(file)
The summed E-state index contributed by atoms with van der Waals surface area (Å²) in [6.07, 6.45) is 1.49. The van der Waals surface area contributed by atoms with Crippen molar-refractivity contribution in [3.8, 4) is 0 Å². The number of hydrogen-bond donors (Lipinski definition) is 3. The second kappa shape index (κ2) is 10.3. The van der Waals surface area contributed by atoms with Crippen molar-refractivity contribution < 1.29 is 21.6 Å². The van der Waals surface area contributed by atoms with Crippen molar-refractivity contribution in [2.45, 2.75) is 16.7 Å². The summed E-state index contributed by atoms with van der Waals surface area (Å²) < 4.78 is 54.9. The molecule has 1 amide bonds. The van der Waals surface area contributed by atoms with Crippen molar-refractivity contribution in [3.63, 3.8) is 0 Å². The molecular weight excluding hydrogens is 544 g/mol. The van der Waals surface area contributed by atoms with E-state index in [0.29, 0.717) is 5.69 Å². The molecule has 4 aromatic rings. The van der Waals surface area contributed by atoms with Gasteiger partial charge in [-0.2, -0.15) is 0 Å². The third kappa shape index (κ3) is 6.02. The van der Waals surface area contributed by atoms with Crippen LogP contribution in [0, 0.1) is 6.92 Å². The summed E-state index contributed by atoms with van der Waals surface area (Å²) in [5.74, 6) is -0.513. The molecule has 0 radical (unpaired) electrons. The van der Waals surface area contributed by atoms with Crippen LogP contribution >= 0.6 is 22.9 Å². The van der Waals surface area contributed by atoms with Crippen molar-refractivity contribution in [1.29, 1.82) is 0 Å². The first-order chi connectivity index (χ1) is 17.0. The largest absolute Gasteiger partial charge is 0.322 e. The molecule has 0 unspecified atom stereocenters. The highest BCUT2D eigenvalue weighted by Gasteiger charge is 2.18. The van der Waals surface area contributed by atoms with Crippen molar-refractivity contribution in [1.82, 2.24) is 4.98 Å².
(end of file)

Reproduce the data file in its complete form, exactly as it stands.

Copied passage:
The summed E-state index contributed by atoms with van der Waals surface area (Å²) in [6.07, 6.45) is 1.49. The van der Waals surface area contributed by atoms with Crippen molar-refractivity contribution in [3.8, 4) is 0 Å². The number of hydrogen-bond donors (Lipinski definition) is 3. The second kappa shape index (κ2) is 10.3. The van der Waals surface area contributed by atoms with Crippen molar-refractivity contribution < 1.29 is 21.6 Å². The van der Waals surface area contributed by atoms with Crippen molar-refractivity contribution in [2.45, 2.75) is 16.7 Å². The summed E-state index contributed by atoms with van der Waals surface area (Å²) < 4.78 is 54.9. The molecule has 1 amide bonds. The van der Waals surface area contributed by atoms with Crippen molar-refractivity contribution in [3.63, 3.8) is 0 Å². The molecular weight excluding hydrogens is 544 g/mol. The van der Waals surface area contributed by atoms with E-state index in [0.29, 0.717) is 5.69 Å². The molecule has 4 aromatic rings. The van der Waals surface area contributed by atoms with Gasteiger partial charge in [-0.2, -0.15) is 0 Å². The third kappa shape index (κ3) is 6.02. The van der Waals surface area contributed by atoms with Crippen LogP contribution in [0, 0.1) is 6.92 Å². The summed E-state index contributed by atoms with van der Waals surface area (Å²) in [5.74, 6) is -0.513. The molecule has 0 radical (unpaired) electrons. The van der Waals surface area contributed by atoms with Crippen LogP contribution >= 0.6 is 22.9 Å². The van der Waals surface area contributed by atoms with Crippen molar-refractivity contribution in [1.29, 1.82) is 0 Å². The first-order chi connectivity index (χ1) is 17.0. The largest absolute Gasteiger partial charge is 0.322 e. The molecule has 0 unspecified atom stereocenters. The highest BCUT2D eigenvalue weighted by Gasteiger charge is 2.18. The van der Waals surface area contributed by atoms with Crippen molar-refractivity contribution in [1.82, 2.24) is 4.98 Å².